In short, the modernist project was to improve the world, mankind and his society under the direction of reason and western morality. The search for the truth, be it scientific or moral, was an important endeavor because “the truth” really existed and, if one worked hard, the “truth” could be revealed. This confidence in absolute values and standards in all spheres left no room for relative truths, situational ethics, multicultural standards, or pluralism. At the end of the day, we, meaning European and American men, knew what was right and wrong, what had value and what had no value, and who should be at the table making the ethical, moral, economic, governmental, artistic and scientific decisions.
This reeling self-confidence in modernism and the hegemony of American and Western European values and culture reached its apogee as the world entered the beginning of the 20th century. Since all was well in the kingdom, so to speak, we must ask what caused intellectuals to question the tenants of modernism and why would this questioning ultimately usher in a movement called postmodernism? Or to state it another way, “What caused the disillusionment with modernism?”
In short, the voices of disillusionment came from the continent that had conceived and nurtured the movement of modernism. In the lands where human progress through reason ruled triumphantly, there occurred two world wars, the second even more horrific than the first. These events shook the foundations of modernism. And World War II witnessed a violation of human rights greater than the western world had ever known. Sandwiched between these wars was an economic collapse that catapulted the western world into a major social crisis. It became obvious to many intellectuals on the continent that the powers of reason had not been successful to prevent these global disasters.
A growing depression and nihilism, born from these terrible world events of the first half of the 20th century, fueled the questioning of the tenants of modernism. Many of these intellectuals were from France where there has always been an historical celebration of philosophy and social criticism. Once can only speculate why France became the cradle of this critique of modernism. Perhaps the two world wars fought on her soil followed by the Algerian and French Indo-China experience led French intellectuals to rethink their basic values systems. Their names have perforated the media over the past thirty years—Michael Foulcault, Jean-Francois Lyotard, Jean Baudrillard, Jacques Derrida, Gayatri Spivek, Julia Kristeva, Jacque Lacan, Felix Guttari, Roland Barthes, and Gilles Deleuze. Time does not allow me to detail their thoughts individually but I do wish to draw upon them collectively to describe the movement ascribed to them, a movement which would later become known as postmodernism. I do realize, gentlemen, that by trying to capsule their general point of view, one does not do complete justice to them all.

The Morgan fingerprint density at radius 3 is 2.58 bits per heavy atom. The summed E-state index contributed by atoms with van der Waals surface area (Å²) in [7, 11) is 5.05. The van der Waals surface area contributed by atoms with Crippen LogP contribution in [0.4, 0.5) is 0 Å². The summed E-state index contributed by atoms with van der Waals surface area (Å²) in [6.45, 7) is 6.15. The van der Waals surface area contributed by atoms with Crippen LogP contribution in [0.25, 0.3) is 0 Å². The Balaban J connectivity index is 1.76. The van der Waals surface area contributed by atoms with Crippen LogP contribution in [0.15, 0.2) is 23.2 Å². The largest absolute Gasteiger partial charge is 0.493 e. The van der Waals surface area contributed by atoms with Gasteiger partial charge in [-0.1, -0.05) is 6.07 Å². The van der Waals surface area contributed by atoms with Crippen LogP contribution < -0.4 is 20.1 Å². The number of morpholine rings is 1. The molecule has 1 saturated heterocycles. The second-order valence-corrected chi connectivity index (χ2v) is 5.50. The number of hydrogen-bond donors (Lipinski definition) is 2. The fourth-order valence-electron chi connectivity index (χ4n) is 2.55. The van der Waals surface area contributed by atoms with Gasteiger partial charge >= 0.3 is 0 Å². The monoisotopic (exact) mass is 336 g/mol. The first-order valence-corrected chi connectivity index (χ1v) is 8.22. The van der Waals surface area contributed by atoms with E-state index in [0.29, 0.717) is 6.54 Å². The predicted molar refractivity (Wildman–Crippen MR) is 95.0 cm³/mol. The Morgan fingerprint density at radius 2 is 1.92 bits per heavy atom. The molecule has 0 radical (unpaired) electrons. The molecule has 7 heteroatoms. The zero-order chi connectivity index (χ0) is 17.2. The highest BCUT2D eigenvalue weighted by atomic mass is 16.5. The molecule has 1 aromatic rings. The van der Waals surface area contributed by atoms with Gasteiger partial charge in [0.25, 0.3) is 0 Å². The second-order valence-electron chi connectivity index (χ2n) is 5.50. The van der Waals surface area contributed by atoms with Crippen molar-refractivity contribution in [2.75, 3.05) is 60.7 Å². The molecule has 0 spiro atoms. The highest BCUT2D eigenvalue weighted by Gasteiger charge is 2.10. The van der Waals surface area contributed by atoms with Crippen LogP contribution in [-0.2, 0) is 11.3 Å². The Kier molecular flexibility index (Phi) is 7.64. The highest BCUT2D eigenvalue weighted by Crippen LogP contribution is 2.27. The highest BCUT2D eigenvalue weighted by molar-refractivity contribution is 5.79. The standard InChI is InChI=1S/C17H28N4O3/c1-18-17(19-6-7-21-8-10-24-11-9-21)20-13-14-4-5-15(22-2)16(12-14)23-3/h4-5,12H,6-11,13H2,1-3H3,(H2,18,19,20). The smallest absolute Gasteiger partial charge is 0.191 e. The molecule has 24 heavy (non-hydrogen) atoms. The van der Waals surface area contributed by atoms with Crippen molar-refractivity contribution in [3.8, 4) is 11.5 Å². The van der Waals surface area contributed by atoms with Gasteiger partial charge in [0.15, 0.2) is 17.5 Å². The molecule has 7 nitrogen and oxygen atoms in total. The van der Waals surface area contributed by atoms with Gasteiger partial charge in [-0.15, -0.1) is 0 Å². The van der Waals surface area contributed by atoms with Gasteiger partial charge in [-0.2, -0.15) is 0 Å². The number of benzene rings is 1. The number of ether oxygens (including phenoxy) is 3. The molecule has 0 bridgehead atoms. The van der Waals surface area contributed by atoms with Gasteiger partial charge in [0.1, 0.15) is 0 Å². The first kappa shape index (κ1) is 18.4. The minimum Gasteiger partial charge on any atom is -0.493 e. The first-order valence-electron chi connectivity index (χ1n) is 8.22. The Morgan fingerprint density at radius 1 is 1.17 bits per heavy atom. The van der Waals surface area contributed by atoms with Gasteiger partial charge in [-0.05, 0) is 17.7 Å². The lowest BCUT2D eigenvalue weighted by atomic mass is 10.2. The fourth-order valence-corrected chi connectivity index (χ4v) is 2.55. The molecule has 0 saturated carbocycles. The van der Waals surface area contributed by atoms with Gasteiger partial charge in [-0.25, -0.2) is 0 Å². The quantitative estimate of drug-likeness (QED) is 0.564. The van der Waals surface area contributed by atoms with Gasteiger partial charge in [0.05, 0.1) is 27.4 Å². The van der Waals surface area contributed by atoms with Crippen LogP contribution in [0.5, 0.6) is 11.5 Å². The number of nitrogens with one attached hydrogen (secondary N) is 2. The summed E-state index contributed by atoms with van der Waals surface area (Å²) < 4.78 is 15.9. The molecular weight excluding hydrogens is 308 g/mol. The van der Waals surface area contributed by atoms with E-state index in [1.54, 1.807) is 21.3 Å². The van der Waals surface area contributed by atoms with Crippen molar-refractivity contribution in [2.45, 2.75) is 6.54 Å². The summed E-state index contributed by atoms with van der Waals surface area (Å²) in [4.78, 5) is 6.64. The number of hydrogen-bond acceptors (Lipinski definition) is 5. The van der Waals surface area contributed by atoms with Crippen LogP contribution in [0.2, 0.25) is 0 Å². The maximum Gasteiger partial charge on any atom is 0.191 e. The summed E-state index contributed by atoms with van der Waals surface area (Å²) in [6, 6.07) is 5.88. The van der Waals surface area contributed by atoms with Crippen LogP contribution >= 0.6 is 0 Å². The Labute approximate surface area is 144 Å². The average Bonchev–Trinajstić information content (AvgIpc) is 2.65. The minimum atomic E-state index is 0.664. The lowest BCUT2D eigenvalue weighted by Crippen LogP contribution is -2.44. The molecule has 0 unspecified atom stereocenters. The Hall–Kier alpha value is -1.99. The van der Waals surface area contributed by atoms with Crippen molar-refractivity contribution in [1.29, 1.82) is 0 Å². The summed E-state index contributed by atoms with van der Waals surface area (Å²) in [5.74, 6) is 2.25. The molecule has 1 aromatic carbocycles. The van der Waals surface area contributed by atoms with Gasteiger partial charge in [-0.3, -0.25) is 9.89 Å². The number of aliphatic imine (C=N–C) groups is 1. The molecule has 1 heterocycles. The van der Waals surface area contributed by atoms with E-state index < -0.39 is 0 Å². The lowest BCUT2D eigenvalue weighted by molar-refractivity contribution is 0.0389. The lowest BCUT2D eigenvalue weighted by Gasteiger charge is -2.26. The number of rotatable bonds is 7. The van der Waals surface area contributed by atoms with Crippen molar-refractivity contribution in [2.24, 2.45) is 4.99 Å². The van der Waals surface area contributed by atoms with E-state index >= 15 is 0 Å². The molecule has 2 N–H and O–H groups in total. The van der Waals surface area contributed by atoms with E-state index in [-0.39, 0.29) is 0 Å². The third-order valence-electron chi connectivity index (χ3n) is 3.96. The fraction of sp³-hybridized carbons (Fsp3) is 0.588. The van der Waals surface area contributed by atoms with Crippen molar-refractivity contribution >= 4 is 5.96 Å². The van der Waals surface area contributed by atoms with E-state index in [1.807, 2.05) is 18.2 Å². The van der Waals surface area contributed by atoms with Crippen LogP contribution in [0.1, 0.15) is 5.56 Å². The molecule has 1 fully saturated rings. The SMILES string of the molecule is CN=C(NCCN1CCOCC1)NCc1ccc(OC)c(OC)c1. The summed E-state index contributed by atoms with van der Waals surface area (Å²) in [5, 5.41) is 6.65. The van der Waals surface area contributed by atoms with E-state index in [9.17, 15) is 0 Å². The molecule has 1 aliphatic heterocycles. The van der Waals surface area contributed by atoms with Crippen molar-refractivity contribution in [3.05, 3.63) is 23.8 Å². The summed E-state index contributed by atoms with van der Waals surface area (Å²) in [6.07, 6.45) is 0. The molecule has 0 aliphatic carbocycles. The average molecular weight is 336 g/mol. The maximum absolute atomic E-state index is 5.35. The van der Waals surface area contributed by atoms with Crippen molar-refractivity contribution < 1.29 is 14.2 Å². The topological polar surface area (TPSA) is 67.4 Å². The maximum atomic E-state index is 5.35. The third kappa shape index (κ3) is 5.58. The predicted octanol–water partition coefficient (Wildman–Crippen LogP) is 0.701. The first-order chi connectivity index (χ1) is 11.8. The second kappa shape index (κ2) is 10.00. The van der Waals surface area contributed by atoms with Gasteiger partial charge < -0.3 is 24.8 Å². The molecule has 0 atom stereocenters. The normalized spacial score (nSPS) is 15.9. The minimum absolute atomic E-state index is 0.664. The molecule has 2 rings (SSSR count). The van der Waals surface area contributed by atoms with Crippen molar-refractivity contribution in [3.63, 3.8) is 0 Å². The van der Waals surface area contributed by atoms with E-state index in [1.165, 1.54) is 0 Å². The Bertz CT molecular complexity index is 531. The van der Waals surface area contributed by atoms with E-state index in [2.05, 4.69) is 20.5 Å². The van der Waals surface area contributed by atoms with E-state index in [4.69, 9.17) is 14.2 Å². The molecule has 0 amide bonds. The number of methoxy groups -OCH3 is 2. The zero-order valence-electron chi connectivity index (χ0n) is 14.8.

Let me, gentlemen, try to summarize the thinking of these questioners of modernism. These philosophers argued that there are no absolute truths and, for that reason, there can be no hierarchy of values. Likewise, there can be no hierarchy of cultures. To postmodernists, all cultures have equal value and no culture is privileged over another. Additionally, there is no developmental progression of history or culture. Postmodern philosophers would argue that any “truth” espoused by a culture or a dominant power group in a society is done to justify its power over the ones less powerful. Hence all cultural texts must be examined and “deconstructed” to reveal hierarchies and presuppositions whether they are in the moral, historic, religious and even scientific realm. These texts or statements are referred to by Francois Lyotard as “meta-narratives” and are used to justify the society and its values. Every culture has its grand narrative. Western European culture’s grand narrative is based on the belief that man is rational and through reason and science absolute truths can be elucidated. Additionally, democracy is the most rational and enlightened form of government and will result in human happiness. Lyotard argued that these grand narratives are constructed by the leaders of the society or culture and, in so doing, marginalize other people, beliefs and institutions outside of the mainstream of the culture. When Lyotard’s book, The Postmodern Condition, was published in the early 1980’s the term postmodernism stuck to these thinkers and their ideas. However, for historical accuracy, the first use of the term “postmodernism” can be found in 1947 to describe a new architecture that was a reaction to the modernist block-like buildings of the day.
As I mentioned earlier, the term “postmodernism,” gentlemen, is difficult to define. John McGowan from the 1997 “Johns Hopkins Guide to Literary Theory and Criticism” states that “…postmodernism is best understood as marking the site of several related, but not identical, debates among intellectuals in the last four decades of the twentieth century.” (Ref #7) These debates questioned the foundations of modernism as it had developed in the western world over the past 200 years. David Brooks, in his book On Paradise Drive, summarizes the postmodern world as follows:
Truth is indeterminate…Texts are deconstructed in an infinitude of ways, and words are signifiers open to a diversity of meanings. Every point of view deserves respect. The enlightened person should be open to everything—opinions, lifestyles, and ideologies—and closed to nothing. One should never judge The Other harshly, but should respect minority or multicultural alternatives. (Ref #2 / p. 161)